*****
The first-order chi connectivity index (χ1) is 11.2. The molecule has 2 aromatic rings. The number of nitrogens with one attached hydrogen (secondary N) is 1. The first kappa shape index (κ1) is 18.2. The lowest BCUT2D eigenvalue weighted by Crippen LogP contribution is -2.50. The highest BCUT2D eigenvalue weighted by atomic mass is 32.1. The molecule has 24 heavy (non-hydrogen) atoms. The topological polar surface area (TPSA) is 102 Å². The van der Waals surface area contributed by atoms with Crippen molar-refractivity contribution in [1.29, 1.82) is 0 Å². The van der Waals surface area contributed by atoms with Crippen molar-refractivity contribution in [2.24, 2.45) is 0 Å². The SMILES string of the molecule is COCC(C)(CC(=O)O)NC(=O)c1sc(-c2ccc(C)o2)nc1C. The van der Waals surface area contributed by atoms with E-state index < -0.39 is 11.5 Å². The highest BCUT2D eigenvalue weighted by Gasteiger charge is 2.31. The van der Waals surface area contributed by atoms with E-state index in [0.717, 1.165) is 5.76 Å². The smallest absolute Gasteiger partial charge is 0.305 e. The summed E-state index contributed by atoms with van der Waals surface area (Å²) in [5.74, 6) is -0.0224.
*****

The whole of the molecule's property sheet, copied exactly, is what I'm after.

The first-order chi connectivity index (χ1) is 11.2. The molecule has 2 aromatic rings. The number of nitrogens with one attached hydrogen (secondary N) is 1. The first kappa shape index (κ1) is 18.2. The lowest BCUT2D eigenvalue weighted by Crippen LogP contribution is -2.50. The highest BCUT2D eigenvalue weighted by atomic mass is 32.1. The molecule has 24 heavy (non-hydrogen) atoms. The topological polar surface area (TPSA) is 102 Å². The van der Waals surface area contributed by atoms with Crippen molar-refractivity contribution in [1.29, 1.82) is 0 Å². The van der Waals surface area contributed by atoms with Crippen molar-refractivity contribution in [2.24, 2.45) is 0 Å². The SMILES string of the molecule is COCC(C)(CC(=O)O)NC(=O)c1sc(-c2ccc(C)o2)nc1C. The van der Waals surface area contributed by atoms with E-state index < -0.39 is 11.5 Å². The highest BCUT2D eigenvalue weighted by Gasteiger charge is 2.31. The van der Waals surface area contributed by atoms with E-state index in [0.717, 1.165) is 5.76 Å². The smallest absolute Gasteiger partial charge is 0.305 e. The summed E-state index contributed by atoms with van der Waals surface area (Å²) in [5.74, 6) is -0.0224.